On National Signing Day Dec. 16, Jackson football’s Bryce Norman capped off a picture-perfect senior year by inking with the reigning Ohio Valley Conference Champions and hometown Division-I university, Southeast Missouri State.
This was 11 days after the inside linebacker helped the Indians to win their first-ever state championship as they defeated Platte County 42-7 in the Class 5 state final Dec. 5 in Jefferson City. Five days after that on Dec. 11, Norman was not only named all-state for the second year in a row, but he was also selected as the Class 5 Defensive Player of the Year.
One more thing: The same day he signed with the Redhawks, Norman was named the recipient of the 2020 Derland Moore Award, which is presented to the most outstanding defensive player in Southeast Missouri.
“The past few weeks have been surreal signing and winning a state championship,” Norman said. “I feel like it’s all going so fast, but it’s just amazing. … Sometimes I’ll lie in my bed and think about it, but [it hasn’t all really hit me] yet I guess.”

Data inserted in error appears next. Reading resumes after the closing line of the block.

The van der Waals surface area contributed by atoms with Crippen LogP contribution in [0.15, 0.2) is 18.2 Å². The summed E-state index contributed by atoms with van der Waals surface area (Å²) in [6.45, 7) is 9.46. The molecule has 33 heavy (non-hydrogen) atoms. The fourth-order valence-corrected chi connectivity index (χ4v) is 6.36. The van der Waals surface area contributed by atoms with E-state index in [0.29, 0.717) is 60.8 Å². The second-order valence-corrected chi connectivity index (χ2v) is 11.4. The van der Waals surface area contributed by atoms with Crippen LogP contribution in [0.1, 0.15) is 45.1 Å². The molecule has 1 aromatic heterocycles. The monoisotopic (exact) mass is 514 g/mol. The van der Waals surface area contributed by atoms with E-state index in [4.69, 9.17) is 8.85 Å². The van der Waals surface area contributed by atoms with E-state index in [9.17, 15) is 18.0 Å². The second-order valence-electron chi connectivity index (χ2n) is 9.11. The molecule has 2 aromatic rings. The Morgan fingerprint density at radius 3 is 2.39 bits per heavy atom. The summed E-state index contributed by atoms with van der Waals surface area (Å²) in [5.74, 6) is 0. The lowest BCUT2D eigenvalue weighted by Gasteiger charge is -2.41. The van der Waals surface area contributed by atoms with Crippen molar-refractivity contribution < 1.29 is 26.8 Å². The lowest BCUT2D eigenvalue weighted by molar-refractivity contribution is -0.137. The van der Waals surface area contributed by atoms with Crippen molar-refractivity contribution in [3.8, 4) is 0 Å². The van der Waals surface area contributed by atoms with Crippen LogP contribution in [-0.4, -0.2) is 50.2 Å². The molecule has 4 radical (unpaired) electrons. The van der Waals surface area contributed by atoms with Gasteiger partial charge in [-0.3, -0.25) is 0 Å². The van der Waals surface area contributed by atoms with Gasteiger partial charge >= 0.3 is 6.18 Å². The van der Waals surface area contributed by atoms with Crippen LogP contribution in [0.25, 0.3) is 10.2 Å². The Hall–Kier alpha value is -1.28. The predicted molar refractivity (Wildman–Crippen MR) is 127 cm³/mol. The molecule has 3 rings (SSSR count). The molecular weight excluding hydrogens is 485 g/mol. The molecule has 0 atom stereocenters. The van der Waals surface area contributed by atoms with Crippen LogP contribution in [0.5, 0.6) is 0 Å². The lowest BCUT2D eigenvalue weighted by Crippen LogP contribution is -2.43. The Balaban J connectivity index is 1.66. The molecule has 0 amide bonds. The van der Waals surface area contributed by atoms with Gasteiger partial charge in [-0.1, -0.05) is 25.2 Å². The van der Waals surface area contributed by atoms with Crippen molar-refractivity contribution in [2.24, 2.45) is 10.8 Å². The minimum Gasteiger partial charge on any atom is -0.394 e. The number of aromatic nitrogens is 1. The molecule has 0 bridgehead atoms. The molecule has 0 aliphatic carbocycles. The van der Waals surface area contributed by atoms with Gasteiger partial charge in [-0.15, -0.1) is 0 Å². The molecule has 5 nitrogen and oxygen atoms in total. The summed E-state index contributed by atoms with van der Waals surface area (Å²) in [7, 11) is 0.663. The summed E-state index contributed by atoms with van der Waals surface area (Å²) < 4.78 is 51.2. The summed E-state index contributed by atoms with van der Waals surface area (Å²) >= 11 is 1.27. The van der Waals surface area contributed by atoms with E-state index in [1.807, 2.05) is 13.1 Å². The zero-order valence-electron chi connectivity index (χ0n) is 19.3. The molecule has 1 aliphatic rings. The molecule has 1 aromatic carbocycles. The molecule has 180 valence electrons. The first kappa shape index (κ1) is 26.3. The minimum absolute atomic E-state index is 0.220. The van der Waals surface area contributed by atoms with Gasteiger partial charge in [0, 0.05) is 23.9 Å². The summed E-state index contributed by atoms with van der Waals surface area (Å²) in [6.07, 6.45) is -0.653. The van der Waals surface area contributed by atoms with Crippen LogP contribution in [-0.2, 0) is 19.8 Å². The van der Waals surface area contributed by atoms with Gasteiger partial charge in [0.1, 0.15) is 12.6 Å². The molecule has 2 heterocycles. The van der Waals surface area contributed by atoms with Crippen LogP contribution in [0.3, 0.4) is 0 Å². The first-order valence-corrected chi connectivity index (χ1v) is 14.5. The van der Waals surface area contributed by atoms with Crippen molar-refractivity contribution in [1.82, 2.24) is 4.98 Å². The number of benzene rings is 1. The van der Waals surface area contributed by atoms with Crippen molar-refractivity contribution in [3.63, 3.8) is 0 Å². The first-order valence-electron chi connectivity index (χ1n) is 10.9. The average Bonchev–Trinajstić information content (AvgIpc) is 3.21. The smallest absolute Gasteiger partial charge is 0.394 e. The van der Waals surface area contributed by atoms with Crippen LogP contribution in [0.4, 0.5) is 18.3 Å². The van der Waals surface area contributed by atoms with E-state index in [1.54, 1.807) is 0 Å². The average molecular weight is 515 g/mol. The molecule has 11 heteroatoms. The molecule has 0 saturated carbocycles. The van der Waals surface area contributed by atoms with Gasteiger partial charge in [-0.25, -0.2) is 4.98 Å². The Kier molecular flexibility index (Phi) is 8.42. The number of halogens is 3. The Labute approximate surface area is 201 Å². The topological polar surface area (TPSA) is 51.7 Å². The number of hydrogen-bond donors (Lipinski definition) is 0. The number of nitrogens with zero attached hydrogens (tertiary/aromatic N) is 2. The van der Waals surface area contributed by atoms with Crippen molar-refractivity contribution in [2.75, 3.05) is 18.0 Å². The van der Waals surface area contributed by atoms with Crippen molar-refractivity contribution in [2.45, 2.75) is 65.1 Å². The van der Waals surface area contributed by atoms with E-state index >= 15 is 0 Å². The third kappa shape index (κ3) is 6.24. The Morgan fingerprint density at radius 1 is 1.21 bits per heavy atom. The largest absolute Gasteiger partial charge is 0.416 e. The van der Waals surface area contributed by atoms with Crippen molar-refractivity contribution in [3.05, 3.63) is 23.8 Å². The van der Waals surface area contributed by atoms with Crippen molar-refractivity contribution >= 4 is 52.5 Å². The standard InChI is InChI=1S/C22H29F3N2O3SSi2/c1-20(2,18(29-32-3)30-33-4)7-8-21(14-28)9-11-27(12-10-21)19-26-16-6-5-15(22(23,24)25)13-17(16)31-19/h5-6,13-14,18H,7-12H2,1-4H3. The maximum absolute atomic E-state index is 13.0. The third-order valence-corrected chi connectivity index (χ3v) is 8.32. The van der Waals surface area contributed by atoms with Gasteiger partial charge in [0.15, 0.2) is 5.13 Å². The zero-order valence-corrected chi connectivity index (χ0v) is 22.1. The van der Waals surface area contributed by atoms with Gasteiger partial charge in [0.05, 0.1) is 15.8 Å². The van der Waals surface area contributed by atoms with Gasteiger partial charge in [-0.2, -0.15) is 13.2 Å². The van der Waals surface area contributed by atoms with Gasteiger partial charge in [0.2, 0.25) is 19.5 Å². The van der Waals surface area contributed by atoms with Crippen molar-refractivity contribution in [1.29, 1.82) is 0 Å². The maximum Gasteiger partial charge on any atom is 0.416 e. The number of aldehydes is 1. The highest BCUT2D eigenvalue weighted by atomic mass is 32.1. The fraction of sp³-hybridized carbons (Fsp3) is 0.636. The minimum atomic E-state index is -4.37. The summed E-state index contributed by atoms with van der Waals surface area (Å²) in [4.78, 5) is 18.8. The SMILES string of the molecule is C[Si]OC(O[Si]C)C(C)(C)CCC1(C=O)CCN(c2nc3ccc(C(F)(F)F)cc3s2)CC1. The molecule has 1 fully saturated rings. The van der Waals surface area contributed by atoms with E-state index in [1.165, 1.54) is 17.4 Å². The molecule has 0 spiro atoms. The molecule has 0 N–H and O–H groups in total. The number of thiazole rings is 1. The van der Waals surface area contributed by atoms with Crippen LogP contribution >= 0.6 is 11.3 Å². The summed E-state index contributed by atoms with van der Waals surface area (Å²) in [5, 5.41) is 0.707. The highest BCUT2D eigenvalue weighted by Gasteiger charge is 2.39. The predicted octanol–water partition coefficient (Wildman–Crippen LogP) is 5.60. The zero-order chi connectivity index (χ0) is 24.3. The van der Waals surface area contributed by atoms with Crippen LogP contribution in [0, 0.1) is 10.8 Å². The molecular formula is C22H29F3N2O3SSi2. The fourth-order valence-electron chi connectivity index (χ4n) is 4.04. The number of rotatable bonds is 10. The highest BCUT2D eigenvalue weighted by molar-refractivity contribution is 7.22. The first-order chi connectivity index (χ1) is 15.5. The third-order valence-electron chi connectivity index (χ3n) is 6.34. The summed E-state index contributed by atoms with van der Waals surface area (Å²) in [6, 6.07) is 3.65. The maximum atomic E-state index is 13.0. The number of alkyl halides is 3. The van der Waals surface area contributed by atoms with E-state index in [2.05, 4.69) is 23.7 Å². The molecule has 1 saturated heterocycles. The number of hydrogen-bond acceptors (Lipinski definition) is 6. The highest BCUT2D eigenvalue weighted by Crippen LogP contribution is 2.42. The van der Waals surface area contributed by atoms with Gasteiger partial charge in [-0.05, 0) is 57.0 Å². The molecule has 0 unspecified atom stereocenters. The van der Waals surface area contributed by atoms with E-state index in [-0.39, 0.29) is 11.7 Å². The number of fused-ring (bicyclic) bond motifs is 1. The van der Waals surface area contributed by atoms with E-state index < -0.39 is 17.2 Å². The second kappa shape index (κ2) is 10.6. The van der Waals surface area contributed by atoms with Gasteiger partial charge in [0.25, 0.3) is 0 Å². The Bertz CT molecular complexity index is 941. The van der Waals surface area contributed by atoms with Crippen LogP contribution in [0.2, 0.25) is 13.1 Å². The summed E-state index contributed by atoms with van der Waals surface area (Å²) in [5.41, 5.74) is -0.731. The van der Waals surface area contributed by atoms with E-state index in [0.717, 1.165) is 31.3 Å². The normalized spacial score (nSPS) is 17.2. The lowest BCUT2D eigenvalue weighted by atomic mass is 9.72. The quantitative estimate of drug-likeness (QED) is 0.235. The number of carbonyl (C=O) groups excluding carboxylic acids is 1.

Norman had only received two offers before SEMO defensive coordinator Bryce Saia phoned Norman the Sunday prior to signing day as the program wanted him to sign that Wednesday. It was one of the easiest decisions of Norman’s life since he had already planned on attending SEMO and trying to play football anyway.
“It meant a lot [to be offered by SEMO],” Norman said. “I feel like I’ve been waiting on a D-I offer for the past few years, and it finally came. Coach Tuke gave me a chance, and I can’t wait to get over there and work my butt off.”
For the last two years, the Redhawks have garnered national attention in the Football Championship Subdivision (FCS) by finishing in the FCS Coaches Poll’s Top 25. SEMO won its first-ever playoff game in 2018 and was ranked No. 15 in the final standings. The Redhawks finished at No. 16 in 2019 after taking home the OVC title and making the FCS playoffs for the second-straight year.
While on SEMO head coach Tom Matukewicz’s (2018 OVC Coach of the Year) staff, Saia has coached two of the best inside linebackers the Redhawks have ever had in their program. These defenders were none other than Zach Hall and Roper Garrett, who are currently SEMO’s No. 2 and No. 4 all-time leaders in tackles, respectively.